In earlier work ("Incommensurability and conceptual change during the Copernican Revolution," in P. Hoyningen-Huene & H. Sankey (Eds.) Incommensurability and Related Matters. "Boston Studies in the Philosophy of Science" (Boston: Kluwer, 2001) 241-273). I adopted the dynamic frame representation of concepts developed by American cognitive psychologist L. W. Barsalou. Using this representation concepts are displayed as an array of attributes and values. For example the concept CIRCULAR MOTION has attributes CENTER, RADIUS and SPEED. Using this representation, the fundamental principle of classical astronomy "All celestial motion is circular, centered on the earth and at uniform speed" may be represented as a more complex recursive frame with specific values of each attribute defining the motion of single celestial object.
In the 2006 book Andersen, Chen and I have further developed Kuhn's account of incommensurability using the frame representation of concepts. Changes that generate incommensurability are those that introduce new ranges of values, or add and delete attributes, in such a way that entities are permitted that were excluded by the previous conceptual structure. When these techniques are applied to the the historical confrontation between Ptolemaic astronomy and Copernican astronomy, in the period before the work of Galileo and Kepler, some surprising results emerge. The appraisal of the two systems depends crucially on whether the equant mechanism is represented in Ptolemy's conceptual structure. Including the equant makes Ptolemy's conceptual structure incommensurable with a simpler version that omits the equant. Copernicus' conceptual structure is a minor variation of this simpler, equant free, Ptolemaic structure. This representation of the conceptual structures of Ptolemaic a nd Copernican astronomy helps to explain why early sixteenth century advocates of Copernicus saw him as a reformer and not a revolutionary, and also why they uniformly stressed the elimination of the equant as a key feature of his work.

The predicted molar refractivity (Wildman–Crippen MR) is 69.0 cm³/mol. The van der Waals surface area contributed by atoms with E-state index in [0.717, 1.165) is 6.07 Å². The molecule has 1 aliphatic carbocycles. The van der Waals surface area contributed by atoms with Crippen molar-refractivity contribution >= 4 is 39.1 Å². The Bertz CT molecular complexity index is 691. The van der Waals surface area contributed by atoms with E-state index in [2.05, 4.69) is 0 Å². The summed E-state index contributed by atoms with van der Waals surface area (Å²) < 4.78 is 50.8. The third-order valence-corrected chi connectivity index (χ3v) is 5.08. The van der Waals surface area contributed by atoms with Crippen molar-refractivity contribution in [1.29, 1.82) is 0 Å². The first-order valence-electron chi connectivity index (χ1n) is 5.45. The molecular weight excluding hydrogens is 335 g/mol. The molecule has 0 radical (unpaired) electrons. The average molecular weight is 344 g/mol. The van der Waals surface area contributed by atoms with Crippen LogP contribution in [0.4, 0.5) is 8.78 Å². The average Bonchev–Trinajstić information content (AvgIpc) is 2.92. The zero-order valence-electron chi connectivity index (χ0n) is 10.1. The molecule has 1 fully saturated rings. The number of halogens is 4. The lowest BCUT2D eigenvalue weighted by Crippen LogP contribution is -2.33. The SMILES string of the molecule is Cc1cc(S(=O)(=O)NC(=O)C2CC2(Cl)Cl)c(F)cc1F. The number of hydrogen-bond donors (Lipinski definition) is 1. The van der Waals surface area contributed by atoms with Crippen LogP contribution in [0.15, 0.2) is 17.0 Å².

Investigations on the life and extensive works of Nicolas Copernicus
Marian BISKUP (Torun, Poland)
Polish science has made an effort to supply documentary evidence on the full, lifetime activity of Nicolas Copernicus and it's character especially during the time when he was a canon at the Chapter of Varmia. This is the reason why the Author has published "Regesta Copernicana" ("Calendar of Copernicus' Papers"), Wroclaw 1973, that includes 520 items of Copernicus' works from the years 1448 - 1550. A wide range of reference, printed as well as the ones gathered partly in the archives and libraries of Sweden, Italy, Germany and Poland, were used whilst elaborating the work. The drew up regesta gives the signature of the source or the place of the publication which all shows the entirety of the lifetime activity of Copernicus. This is starting with the time he spent at the University of Cracow, following with the period at the Italian Universities and then since the year 1504 the time spent at the bishop's Varmia as a canon of Frombork (Frauenburg) Chapter. The register highlights his activity particularly as a trustee of the Chapter's property (years 1516 - 1519 and the year 1521) and a repeated chancellor of the Chapter, the author of several letters written on it's behalf. The register also shows the role of Copernicus in the monetary reform between Prussia and Varmia that were related with the Polish Crown, it specifies the dates of his consecutive reformative treaties. Another information derived from the register is his role as a doctor respected by the successive bishops of Varmia and as a defender of the south Varmia from military aggression of The Teutonic Order, by being in close contact with commanders of the King Zygmunt army. Furthermore, the dates of all the astronomical observations made in Frombork and Olsten, as well as the circumstances of preparing "De revolutionibus" are stated in the register.